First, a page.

However, through his research, Mendelson realized that from when the genre got started in the 1890s, there really wasn’t much more to say.

“Dale Carnegie wrote the self-help book in the 1930s, but Carnegie was just heavily borrowing from Abraham Lincoln, who in turn was quoting from the Bible,” he said. “The comic format makes ‘A National Story of Minor Significance’ stand out from a very crowded market since it’s inherently different from the other self-help books because it’s a comic, and because of the way it’s told.”

Comedy works as a community builder because it depends on common bonds to work.

“Especially in today’s world where we’re way too focused on what separates us and don’t spend as much time talking about what unites us as a people,” said Mendelson. “It helps remind us of something we like to forget: That we’re 99 percent similar to each other genetically.”

Coping mechanism, tooBy laughing at a joke, people acknowledge a shared bond and that allows them to lower their guard around each other.

“This creates a path for us to explore what other bonds we might share,” he said. “It’s an entry point and a way to signal to each other that we may have more in common to discuss and that allows for groups to form and fuse together.”

Mendelson said people have also used humor as a coping mechanism for almost as long as they’ve been hunting and gathering.

“Humor brings us together,” he said. "Humor heals. It’s part of our biology and evolution as a species. We laugh because we know that life is precious and could end at any moment. Either back then because a saber-toothed tiger decided to mug you and your family, or today because someone didn’t properly secure the air conditioner in their apartment building. So that’s how humor can help.”

He added: “We’re wired to relieve tension and to play through laughter. If you look at what I’ve been through, or what my family has been through, I think if we didn’t have a sense of humor about it, none of us would be here right now. I know I wouldn’t be.”

Additional information

• See B.J. Mendelson at on the “Speaking” page or on YouTube at
• Mendelson has the rights to “Social Media Is Bull----” so if anyone would like a free pdf copy, visit “Contact” page on for the link to it.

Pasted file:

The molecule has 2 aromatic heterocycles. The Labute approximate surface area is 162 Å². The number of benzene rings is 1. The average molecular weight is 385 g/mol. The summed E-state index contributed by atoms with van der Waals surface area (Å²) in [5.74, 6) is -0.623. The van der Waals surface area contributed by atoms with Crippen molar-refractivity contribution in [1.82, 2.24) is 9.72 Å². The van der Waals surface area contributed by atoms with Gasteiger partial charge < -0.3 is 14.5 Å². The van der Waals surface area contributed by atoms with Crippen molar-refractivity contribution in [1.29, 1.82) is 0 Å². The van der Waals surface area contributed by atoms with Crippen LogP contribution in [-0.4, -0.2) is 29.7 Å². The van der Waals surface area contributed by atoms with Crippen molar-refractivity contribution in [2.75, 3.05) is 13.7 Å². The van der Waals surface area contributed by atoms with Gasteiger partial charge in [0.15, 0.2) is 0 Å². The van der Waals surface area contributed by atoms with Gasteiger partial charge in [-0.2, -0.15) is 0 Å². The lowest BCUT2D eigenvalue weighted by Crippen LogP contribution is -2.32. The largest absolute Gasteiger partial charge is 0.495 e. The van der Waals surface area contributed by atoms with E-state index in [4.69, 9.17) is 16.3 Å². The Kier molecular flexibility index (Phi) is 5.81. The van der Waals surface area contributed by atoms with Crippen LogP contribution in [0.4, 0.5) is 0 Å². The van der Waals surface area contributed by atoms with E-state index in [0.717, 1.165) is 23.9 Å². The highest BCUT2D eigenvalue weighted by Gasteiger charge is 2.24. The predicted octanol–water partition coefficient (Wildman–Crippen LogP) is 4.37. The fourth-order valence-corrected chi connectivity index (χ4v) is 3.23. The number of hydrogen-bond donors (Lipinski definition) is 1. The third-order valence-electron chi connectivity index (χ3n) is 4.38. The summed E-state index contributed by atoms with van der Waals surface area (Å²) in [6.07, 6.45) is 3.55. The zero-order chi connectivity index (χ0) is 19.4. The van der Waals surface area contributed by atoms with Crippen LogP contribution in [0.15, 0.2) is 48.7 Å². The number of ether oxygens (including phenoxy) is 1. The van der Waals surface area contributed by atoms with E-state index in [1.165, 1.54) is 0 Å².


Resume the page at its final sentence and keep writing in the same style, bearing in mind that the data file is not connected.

“Humor brings us together. Humor heals. It’s part of our biology and evolution as a species. We laugh because we know that life is precious and could end at any moment. Either back then because a saber-toothed tiger decided to mug you and your family, or today because someone didn’t properly secure the air conditioner in their apartment building. So that’s how humor can help.”
B.J. Mendelson

Make text smaller Make text larger


Pool Rules


Chief of Police Storbeck to retire
Mayor Michele Dale announced Wednesday night that Chief of Police Tim Storbeck is retiring.
Storbeck, who has been on the force for 28 years and seven in the position of...

Read more »

Local kids take state's 'Fishing Challenge'
About a dozen local children cast their lines into Shady Lake on Saturday as part of the state Departemtn of Environmental Protection's New Jersey Youth Fishing Challenge.

Read more »

Super spellers
The winner of the 2019 UGL Spelling Bee was Madelyn Stillman, grade 5.
Runner up: Evan Lynch, grade 6. Mrs. Spohn and Mrs. Morris are also pictured.
submitted photo

Read more »

Twp. Council debates using surplus to cancel tax hike
In order to keep the property tax rate flat, council members debated using the $1 million in surplus it has banked.
Township Councilman Lou Signorino and Council President...

Read more »


Subscribe to our mailing list

* indicates required
Community Newspapers


Local News
Super spellers
  • Jun 13, 2019
Local News
Chief of Police Storbeck to retire
  • Jun 13, 2019


West Milford, NJ